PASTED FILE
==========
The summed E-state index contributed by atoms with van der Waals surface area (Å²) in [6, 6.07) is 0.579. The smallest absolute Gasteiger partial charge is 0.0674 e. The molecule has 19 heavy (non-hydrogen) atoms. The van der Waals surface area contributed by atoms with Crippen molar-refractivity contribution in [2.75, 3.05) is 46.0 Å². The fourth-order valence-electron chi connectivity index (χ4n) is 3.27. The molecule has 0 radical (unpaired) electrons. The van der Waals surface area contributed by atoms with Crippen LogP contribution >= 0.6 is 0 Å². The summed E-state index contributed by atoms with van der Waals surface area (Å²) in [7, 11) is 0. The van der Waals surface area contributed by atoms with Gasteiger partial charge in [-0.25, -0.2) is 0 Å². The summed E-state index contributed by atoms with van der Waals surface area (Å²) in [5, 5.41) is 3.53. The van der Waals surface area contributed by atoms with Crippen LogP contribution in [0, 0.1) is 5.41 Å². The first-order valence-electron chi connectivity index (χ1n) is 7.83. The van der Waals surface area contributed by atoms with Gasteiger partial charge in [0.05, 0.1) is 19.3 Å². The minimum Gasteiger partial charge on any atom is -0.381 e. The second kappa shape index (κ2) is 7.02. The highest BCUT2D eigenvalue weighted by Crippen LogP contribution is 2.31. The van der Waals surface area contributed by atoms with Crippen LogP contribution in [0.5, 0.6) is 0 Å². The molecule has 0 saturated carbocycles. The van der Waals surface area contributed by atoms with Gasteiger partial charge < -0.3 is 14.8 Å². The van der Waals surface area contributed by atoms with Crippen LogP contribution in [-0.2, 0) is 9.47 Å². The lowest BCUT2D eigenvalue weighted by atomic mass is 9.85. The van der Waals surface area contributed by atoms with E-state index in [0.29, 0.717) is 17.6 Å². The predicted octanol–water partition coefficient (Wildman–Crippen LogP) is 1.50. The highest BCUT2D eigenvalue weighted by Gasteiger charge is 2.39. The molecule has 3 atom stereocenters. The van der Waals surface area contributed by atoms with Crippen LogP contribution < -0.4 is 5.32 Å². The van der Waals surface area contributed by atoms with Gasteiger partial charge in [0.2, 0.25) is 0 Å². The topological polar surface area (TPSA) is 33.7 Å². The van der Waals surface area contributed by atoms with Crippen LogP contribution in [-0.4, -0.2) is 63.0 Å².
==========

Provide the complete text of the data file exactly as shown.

The summed E-state index contributed by atoms with van der Waals surface area (Å²) in [6, 6.07) is 0.579. The smallest absolute Gasteiger partial charge is 0.0674 e. The molecule has 19 heavy (non-hydrogen) atoms. The van der Waals surface area contributed by atoms with Crippen molar-refractivity contribution in [2.75, 3.05) is 46.0 Å². The fourth-order valence-electron chi connectivity index (χ4n) is 3.27. The molecule has 0 radical (unpaired) electrons. The van der Waals surface area contributed by atoms with Crippen LogP contribution >= 0.6 is 0 Å². The summed E-state index contributed by atoms with van der Waals surface area (Å²) in [7, 11) is 0. The van der Waals surface area contributed by atoms with Gasteiger partial charge in [-0.25, -0.2) is 0 Å². The summed E-state index contributed by atoms with van der Waals surface area (Å²) in [5, 5.41) is 3.53. The van der Waals surface area contributed by atoms with Crippen LogP contribution in [0, 0.1) is 5.41 Å². The first-order valence-electron chi connectivity index (χ1n) is 7.83. The van der Waals surface area contributed by atoms with Gasteiger partial charge in [0.05, 0.1) is 19.3 Å². The minimum Gasteiger partial charge on any atom is -0.381 e. The second kappa shape index (κ2) is 7.02. The highest BCUT2D eigenvalue weighted by Crippen LogP contribution is 2.31. The van der Waals surface area contributed by atoms with Crippen LogP contribution in [0.5, 0.6) is 0 Å². The molecule has 0 saturated carbocycles. The van der Waals surface area contributed by atoms with Gasteiger partial charge < -0.3 is 14.8 Å². The van der Waals surface area contributed by atoms with Crippen LogP contribution in [-0.2, 0) is 9.47 Å². The lowest BCUT2D eigenvalue weighted by atomic mass is 9.85. The van der Waals surface area contributed by atoms with E-state index in [0.29, 0.717) is 17.6 Å². The predicted octanol–water partition coefficient (Wildman–Crippen LogP) is 1.50. The highest BCUT2D eigenvalue weighted by Gasteiger charge is 2.39. The molecule has 3 atom stereocenters. The van der Waals surface area contributed by atoms with Crippen LogP contribution < -0.4 is 5.32 Å². The van der Waals surface area contributed by atoms with Gasteiger partial charge in [0.2, 0.25) is 0 Å². The topological polar surface area (TPSA) is 33.7 Å². The van der Waals surface area contributed by atoms with Crippen LogP contribution in [-0.4, -0.2) is 63.0 Å².